New study: New methods in administering public school hold back policies

New study: New methods in administering public school hold back policies

New study: New methods in administering public school hold back policies

A new study, which will be published in the journal Archives of Pediatrics & Adolescent Medicine, revealed that the risk of lower academic performance does not rise after a student is held back by the school system.

With academic performance being highly correlated with academic ability in today’s society, little attention has been paid to research that looks at how pre-adolescent academic achievement might be impacted by school system practices.

The new study, “Classroom decisions regarding a delayed introduction of delayed admission to public school: Experimental evidence from data from national longitudinal data,” included 2,355 students from 5- and 8-year-olds in grades one through four.

According to data from the Centers for Disease Control and Prevention, approximately 80 percent of high school graduates are considered college-ready. However, only a handful of recent education studies has looked at pre-adolescent educational outcomes, leading some experts to view the delay in adoption of school systems practices as potentially affecting a child’s academic achievement.

The study, by Natalia T. Fichtner and Warren L. Hagen, addresses the question of whether holding back school-aged children may hold them back, a point that has become a point of contention in the political sphere. According to the study, school delay policies are likely to not have the desired effect on student achievement.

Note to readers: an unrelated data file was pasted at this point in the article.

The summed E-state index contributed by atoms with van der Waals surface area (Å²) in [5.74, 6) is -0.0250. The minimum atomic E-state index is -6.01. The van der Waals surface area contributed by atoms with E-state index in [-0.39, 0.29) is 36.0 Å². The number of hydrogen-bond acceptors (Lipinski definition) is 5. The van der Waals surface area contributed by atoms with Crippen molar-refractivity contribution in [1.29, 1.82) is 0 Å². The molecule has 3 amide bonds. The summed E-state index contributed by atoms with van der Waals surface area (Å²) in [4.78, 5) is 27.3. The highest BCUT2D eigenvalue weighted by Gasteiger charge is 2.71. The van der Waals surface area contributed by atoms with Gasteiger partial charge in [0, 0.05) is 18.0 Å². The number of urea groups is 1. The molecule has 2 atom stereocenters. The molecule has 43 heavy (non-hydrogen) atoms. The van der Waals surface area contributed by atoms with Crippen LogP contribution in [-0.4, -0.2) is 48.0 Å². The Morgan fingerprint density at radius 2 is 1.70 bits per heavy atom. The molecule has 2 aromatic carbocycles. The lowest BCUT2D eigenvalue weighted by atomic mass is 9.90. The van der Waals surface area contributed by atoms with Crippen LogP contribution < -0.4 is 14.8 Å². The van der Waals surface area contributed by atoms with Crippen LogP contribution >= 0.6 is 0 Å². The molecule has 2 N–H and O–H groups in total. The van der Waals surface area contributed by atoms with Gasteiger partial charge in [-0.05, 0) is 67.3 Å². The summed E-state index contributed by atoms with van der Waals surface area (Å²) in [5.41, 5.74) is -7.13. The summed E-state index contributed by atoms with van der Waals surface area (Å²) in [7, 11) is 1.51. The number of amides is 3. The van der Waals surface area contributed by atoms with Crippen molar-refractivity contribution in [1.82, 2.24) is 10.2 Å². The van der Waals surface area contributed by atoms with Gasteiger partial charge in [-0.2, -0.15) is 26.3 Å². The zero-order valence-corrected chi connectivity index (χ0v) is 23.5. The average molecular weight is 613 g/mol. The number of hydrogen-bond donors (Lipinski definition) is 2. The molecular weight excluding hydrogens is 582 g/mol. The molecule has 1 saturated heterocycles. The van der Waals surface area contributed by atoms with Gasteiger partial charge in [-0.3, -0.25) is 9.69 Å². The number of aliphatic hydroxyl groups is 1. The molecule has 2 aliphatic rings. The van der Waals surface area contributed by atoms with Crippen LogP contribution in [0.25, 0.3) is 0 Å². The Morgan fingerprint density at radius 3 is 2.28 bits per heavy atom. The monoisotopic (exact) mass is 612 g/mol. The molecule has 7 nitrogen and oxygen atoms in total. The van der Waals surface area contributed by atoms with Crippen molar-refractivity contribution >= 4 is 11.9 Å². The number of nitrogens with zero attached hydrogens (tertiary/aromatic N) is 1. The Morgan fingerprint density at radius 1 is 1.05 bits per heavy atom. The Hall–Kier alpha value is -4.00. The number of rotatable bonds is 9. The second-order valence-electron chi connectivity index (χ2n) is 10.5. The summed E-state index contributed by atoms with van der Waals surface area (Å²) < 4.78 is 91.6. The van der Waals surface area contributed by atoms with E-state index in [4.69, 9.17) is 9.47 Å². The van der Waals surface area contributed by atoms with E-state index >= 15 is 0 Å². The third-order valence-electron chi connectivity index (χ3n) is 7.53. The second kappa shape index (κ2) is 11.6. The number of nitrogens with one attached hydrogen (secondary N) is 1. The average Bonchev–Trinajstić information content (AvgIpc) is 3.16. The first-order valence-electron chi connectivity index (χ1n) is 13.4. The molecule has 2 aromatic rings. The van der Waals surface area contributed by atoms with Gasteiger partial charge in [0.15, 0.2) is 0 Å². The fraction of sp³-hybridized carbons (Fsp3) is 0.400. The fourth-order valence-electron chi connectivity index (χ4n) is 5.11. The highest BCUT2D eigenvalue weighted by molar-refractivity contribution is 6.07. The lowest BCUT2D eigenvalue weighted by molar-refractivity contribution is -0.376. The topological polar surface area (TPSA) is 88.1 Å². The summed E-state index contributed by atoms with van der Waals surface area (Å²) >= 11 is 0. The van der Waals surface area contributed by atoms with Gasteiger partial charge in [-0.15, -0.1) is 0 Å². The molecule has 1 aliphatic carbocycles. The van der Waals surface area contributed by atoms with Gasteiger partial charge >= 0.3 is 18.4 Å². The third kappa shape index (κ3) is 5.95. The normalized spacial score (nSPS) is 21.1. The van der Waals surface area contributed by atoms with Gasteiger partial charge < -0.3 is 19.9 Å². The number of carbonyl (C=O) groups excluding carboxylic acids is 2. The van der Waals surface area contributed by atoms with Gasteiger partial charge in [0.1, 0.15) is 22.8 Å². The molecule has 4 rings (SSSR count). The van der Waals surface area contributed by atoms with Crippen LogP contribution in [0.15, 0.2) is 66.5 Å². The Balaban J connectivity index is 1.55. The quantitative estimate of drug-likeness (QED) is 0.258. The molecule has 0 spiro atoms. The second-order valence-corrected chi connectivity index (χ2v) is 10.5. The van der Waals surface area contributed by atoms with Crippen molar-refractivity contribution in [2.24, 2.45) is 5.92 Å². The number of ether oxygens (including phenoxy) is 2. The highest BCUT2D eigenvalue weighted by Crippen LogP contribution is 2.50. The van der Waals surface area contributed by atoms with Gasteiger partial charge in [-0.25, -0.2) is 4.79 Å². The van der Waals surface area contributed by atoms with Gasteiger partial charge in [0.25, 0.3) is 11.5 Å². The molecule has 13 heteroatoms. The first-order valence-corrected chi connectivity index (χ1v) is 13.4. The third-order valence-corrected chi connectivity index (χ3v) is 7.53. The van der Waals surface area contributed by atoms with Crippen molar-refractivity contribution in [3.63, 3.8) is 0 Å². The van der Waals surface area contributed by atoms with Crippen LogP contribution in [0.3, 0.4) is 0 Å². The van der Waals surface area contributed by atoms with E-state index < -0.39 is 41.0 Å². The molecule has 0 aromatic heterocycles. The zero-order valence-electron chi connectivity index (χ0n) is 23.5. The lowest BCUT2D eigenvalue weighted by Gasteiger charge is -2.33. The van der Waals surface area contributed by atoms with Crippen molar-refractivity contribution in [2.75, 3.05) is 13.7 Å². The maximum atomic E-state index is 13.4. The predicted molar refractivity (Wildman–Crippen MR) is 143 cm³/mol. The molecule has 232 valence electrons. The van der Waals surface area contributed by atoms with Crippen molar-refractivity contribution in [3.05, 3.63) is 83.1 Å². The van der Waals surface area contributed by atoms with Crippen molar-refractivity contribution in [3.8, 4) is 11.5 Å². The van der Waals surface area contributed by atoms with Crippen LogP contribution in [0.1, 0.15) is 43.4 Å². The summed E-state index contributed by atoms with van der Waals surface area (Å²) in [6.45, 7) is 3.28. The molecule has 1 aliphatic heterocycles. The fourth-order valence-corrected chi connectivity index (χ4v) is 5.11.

Instead, the study shows that when the economy recovers after the financial crises, as it did in the mid-2000s, children who were held back were also found to be more likely to have been already caught up in the subsequent school system.

Despite the findings, the current school system practices on classroom waiting can have a positive effect on student outcomes. In the pre-adolescent system, the average class size is 1.81 compared to 5.78 in public kindergarten. What’s more, a student aged between six and eight is more likely to be practicing reading aloud with a trusted adult.

In 2010, Congress passed the Elementary and Secondary Education Act (ESEA), which authorized spending of $50 billion on education. That was, in part, to promote school and classroom change that would improve students’ learning outcomes. In recent years, schools have set out to improve post-secondary programs through such programs as the College to Career initiative. Such changes can, in part, better prepare students to make the transition to the workforce and could, in turn, improve their earnings potential.

Leave a Reply

Your email address will not be published. Required fields are marked *